Category: 3 – NLP

What is e-coaching and How Could it Help Me?

outline sketch of 2 people face to faceCoaching doesn’t have to be by the hour, face to face or a long drive away.

You may have been thinking ‘NLP sounds interesting’; ‘I wonder whether talking to a life coach might help’ or ‘Could a conversation about my story make any difference to my life?.

But… I can’t spare the time; don’t want to sit in an unfamiliar room with someone I’ve never met before, or don’t have the luxury of a car, train fare or live near a convenient bus route.

Increasingly I have been working with clients by email and telephone and via an Android App, and find that this way of working suits people for many different reasons and can have unexpected benefits. 

Both ‘phone (in which I include Skype) and email coaching can be a quicker alternative to face-to-face work.

Three 20 minute (or six 10 minute) emails can cover the same ground as an hour’s conversation, and more if your attention span is short or available time is limited.someone is typing a message

Email and Apps have a feeling of immediacy; you can refer to them whenever and wherever you choose.  It’s demand led coaching in the sense that you can email me instantly a thought occurs, view my reply at a time and place that suits you, take the time you need to consider and reconsider an exercise, and reply when you are ready.

This way of working can suit adults because it can easily be designed to fit around work, family and child-care arrangements. It is also particularly convenient for young adults whose anxiety might include unease about appointments, travel or meeting new people.  

Mobile phone Apps and text messages are a possibilityMeanwhile younger people are so comfortable and at-ease with their smart phones that they are already using the device for personal  development and self-help, so an App or coaching call is nothing out of the ordinary.

In a way e-coaching gives you more power and authority in the coaching process. You have more control over how much to say and when to say it. You can take all the time you need to think and rethink before responding to me. You can choose to include friends and family and extend the coaching through important conversations with the people who matter most in your life.

Some people report feeling safer because online they can cry in privacy or laugh without feeling embarrassed. This can be a significant factor in helping you feel greater equality in the conversation. You are the expert in your own life. 

So, if traveling to East Devon isn’t feasible, or one to one work doesn’t appeal, email or ‘phone me today and we will arrange coaching that really suits you and your lifestyle.

Don’t Let Positive Thinking Get You Down

Photo of young woman thinking‘I’ve lost my job’, ‘My partner has left me’, ‘My child is failing at school’.

How can we, as coaches, expect our clients to ‘think positive’ in the face of the realities of daily life?

While scientists have found that we can create positive feelings just by smiling, and on social networks one person’s happiness can spread to countless others at a click of the mouse, it can sometimes seem as if we constantly are exhorted to ‘think positive’ as if this is the answer to all the challenges we face on a daily basis.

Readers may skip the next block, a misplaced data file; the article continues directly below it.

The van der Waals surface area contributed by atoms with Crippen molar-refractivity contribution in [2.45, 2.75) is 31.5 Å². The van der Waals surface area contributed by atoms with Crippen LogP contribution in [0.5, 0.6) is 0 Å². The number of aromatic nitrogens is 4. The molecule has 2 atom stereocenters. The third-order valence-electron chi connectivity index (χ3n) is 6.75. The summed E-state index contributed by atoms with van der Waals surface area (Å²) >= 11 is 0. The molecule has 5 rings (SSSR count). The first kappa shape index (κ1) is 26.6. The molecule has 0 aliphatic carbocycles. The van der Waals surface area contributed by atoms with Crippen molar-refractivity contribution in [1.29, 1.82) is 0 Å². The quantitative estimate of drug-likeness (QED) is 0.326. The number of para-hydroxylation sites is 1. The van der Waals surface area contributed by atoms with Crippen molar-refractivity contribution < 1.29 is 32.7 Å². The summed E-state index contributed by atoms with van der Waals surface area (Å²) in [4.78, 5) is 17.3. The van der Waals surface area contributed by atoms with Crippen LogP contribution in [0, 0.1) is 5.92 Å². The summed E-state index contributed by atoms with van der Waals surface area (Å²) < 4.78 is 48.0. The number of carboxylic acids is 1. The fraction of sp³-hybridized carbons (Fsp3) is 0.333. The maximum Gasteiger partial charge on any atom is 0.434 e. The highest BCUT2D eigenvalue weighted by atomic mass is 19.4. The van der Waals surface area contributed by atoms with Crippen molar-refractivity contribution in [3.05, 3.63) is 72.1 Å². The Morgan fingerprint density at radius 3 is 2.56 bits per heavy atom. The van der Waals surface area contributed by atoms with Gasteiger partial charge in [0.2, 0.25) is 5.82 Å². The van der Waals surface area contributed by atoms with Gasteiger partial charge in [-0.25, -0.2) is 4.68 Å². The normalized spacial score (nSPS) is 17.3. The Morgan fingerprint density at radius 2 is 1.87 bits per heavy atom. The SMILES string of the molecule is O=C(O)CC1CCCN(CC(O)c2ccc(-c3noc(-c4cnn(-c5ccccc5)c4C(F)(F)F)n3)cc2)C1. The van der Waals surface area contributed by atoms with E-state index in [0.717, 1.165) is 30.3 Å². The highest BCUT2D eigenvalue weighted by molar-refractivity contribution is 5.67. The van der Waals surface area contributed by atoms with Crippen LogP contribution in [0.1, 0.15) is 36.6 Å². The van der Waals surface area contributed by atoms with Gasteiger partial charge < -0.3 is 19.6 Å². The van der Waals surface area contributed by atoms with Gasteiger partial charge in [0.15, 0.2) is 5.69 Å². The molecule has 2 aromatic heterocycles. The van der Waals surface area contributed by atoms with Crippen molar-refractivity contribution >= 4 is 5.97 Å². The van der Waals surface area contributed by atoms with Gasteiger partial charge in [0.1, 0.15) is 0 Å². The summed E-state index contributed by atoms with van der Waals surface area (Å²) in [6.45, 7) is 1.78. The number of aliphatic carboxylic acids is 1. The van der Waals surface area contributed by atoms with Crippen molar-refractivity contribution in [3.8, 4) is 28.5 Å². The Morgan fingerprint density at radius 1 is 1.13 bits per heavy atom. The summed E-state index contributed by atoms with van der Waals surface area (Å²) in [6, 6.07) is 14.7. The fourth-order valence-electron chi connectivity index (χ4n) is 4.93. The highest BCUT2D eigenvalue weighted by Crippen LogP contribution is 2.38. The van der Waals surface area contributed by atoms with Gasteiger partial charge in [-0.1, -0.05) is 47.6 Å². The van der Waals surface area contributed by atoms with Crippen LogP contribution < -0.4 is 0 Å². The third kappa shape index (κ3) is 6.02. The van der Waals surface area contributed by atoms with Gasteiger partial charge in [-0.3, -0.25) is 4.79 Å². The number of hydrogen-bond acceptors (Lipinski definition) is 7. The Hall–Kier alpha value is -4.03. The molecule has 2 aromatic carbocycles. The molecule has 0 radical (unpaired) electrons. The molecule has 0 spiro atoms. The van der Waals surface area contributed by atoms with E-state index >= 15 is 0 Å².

Rereading an article by Barbara Ehrenreich in a 2010 issue of Therapy Today I have been interested in the notion that nations aspiring to happiness turn out to be ‘not very happy at all’. Why might this be?

Could it be that we think we ‘ought’ to be happy and that it therefore becomes something to strive for rather than a way to ‘be’?

Another contributing factor could be that, having expended energy on trying to be happy and discovering that there is still some residualdisappointed young man sadness, disappointment or discomfort in our lives, we begin to feel that we have somehow failed.

After all, doesn’t the phrase ‘I’m trying’ suggest that I’m not achieving the happiness I set out to achieve? Maybe the effort to think positive can, itself, be a self-defeating strategy.

Furthermore, if you believe that, in order to achieve positive thinking, you have to practise some kind of self-hypnosis, then your positivity will probably be undermined by your feelings about a strategy that seems to require a level of self-deception.  

It doesn’t sound good for positive thinking does it?

There is no doubting that our mood affects our thinking and behaviour, and I have experienced – both for myself and with clients – how a positive outlook that embraces possibility can lead to the seizing of opportunities that might otherwise have been overlooked. I have also seen how the apparently inescapable grip of old habits of thought; old patterns of behaviour, can be loosened through an unexpected glimpse of positivity, where none was visible before.

Maybe the answer lies in a paradoxical embracing of life’s difficulties… I know I am me because this, this and this, have brought me to this point. Without the experiences and the ensuing sadness, disappointment or discomfort, I would not know what I now know and I would not be looking to change.

This sounds suspiciously like positive thinking doesn’t it?
So why not give this a try?

  1. Acknowledge that life is not always easy, comfortable or happy.
  2. Identify what you have learned from negative experiences in the past.
  3. Trust that armed with this knowledge you need not make the same mistakes again.
  4. Now set out with the positive intention of seeing opportunities and letting go of old habits or thought patterns that weren’t serving you well.

This is the kind of positive thinking that make the present different from the past so that you can look forward to a future of new possibilities.

a rainbow lightens a stormy sky

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